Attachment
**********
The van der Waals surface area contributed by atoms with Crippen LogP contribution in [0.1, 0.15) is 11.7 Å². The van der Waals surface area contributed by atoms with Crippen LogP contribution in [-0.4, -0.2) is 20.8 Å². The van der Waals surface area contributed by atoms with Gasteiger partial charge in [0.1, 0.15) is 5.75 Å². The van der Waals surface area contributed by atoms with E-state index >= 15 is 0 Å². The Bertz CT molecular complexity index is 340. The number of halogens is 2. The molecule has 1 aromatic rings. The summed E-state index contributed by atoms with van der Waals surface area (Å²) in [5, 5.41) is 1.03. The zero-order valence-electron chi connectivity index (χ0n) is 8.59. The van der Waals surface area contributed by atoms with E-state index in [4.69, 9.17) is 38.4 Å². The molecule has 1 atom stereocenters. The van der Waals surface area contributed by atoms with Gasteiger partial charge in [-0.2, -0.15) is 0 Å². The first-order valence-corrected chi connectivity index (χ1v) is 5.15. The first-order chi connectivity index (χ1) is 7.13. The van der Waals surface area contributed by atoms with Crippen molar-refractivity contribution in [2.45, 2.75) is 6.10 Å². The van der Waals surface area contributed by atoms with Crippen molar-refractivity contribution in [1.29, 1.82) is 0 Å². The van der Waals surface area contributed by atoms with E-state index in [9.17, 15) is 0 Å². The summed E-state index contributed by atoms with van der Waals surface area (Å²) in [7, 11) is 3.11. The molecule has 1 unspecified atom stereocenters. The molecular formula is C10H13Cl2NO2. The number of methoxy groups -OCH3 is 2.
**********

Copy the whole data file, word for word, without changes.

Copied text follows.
The van der Waals surface area contributed by atoms with Crippen LogP contribution in [0.1, 0.15) is 11.7 Å². The van der Waals surface area contributed by atoms with Crippen LogP contribution in [-0.4, -0.2) is 20.8 Å². The van der Waals surface area contributed by atoms with Gasteiger partial charge in [0.1, 0.15) is 5.75 Å². The van der Waals surface area contributed by atoms with E-state index >= 15 is 0 Å². The Bertz CT molecular complexity index is 340. The number of halogens is 2. The molecule has 1 aromatic rings. The summed E-state index contributed by atoms with van der Waals surface area (Å²) in [5, 5.41) is 1.03. The zero-order valence-electron chi connectivity index (χ0n) is 8.59. The van der Waals surface area contributed by atoms with E-state index in [4.69, 9.17) is 38.4 Å². The molecule has 1 atom stereocenters. The van der Waals surface area contributed by atoms with Gasteiger partial charge in [-0.2, -0.15) is 0 Å². The first-order valence-corrected chi connectivity index (χ1v) is 5.15. The first-order chi connectivity index (χ1) is 7.13. The van der Waals surface area contributed by atoms with Crippen molar-refractivity contribution in [2.45, 2.75) is 6.10 Å². The van der Waals surface area contributed by atoms with Crippen molar-refractivity contribution in [1.29, 1.82) is 0 Å². The van der Waals surface area contributed by atoms with E-state index in [9.17, 15) is 0 Å². The summed E-state index contributed by atoms with van der Waals surface area (Å²) in [7, 11) is 3.11. The molecule has 1 unspecified atom stereocenters. The molecular formula is C10H13Cl2NO2. The number of methoxy groups -OCH3 is 2.